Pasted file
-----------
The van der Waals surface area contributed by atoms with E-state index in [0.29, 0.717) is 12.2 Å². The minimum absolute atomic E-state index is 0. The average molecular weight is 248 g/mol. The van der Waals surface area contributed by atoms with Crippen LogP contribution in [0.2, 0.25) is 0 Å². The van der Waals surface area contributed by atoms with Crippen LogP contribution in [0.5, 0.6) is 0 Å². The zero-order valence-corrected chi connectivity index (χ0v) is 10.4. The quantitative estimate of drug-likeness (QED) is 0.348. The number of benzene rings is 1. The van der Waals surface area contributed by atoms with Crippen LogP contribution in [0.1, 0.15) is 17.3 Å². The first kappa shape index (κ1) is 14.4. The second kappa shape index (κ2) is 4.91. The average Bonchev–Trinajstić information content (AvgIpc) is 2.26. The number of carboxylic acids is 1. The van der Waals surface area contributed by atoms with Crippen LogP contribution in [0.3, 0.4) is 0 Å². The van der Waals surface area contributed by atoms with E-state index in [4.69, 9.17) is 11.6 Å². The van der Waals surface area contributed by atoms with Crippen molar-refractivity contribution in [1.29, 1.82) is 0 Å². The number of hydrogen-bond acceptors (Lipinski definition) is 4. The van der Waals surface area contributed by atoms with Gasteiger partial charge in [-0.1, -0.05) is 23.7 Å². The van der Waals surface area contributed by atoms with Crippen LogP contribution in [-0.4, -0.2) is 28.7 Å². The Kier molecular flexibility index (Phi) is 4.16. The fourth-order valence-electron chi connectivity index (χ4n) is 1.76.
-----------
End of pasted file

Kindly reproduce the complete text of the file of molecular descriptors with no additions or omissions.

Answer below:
The van der Waals surface area contributed by atoms with E-state index in [0.29, 0.717) is 12.2 Å². The minimum absolute atomic E-state index is 0. The average molecular weight is 248 g/mol. The van der Waals surface area contributed by atoms with Crippen LogP contribution in [0.2, 0.25) is 0 Å². The van der Waals surface area contributed by atoms with Crippen LogP contribution in [0.5, 0.6) is 0 Å². The zero-order valence-corrected chi connectivity index (χ0v) is 10.4. The quantitative estimate of drug-likeness (QED) is 0.348. The number of benzene rings is 1. The van der Waals surface area contributed by atoms with Crippen LogP contribution in [0.1, 0.15) is 17.3 Å². The first kappa shape index (κ1) is 14.4. The second kappa shape index (κ2) is 4.91. The average Bonchev–Trinajstić information content (AvgIpc) is 2.26. The number of carboxylic acids is 1. The van der Waals surface area contributed by atoms with Crippen LogP contribution in [0.3, 0.4) is 0 Å². The van der Waals surface area contributed by atoms with E-state index in [4.69, 9.17) is 11.6 Å². The van der Waals surface area contributed by atoms with Crippen molar-refractivity contribution in [1.29, 1.82) is 0 Å². The number of hydrogen-bond acceptors (Lipinski definition) is 4. The van der Waals surface area contributed by atoms with Gasteiger partial charge in [-0.1, -0.05) is 23.7 Å². The van der Waals surface area contributed by atoms with Crippen LogP contribution in [-0.4, -0.2) is 28.7 Å². The Kier molecular flexibility index (Phi) is 4.16. The fourth-order valence-electron chi connectivity index (χ4n) is 1.76.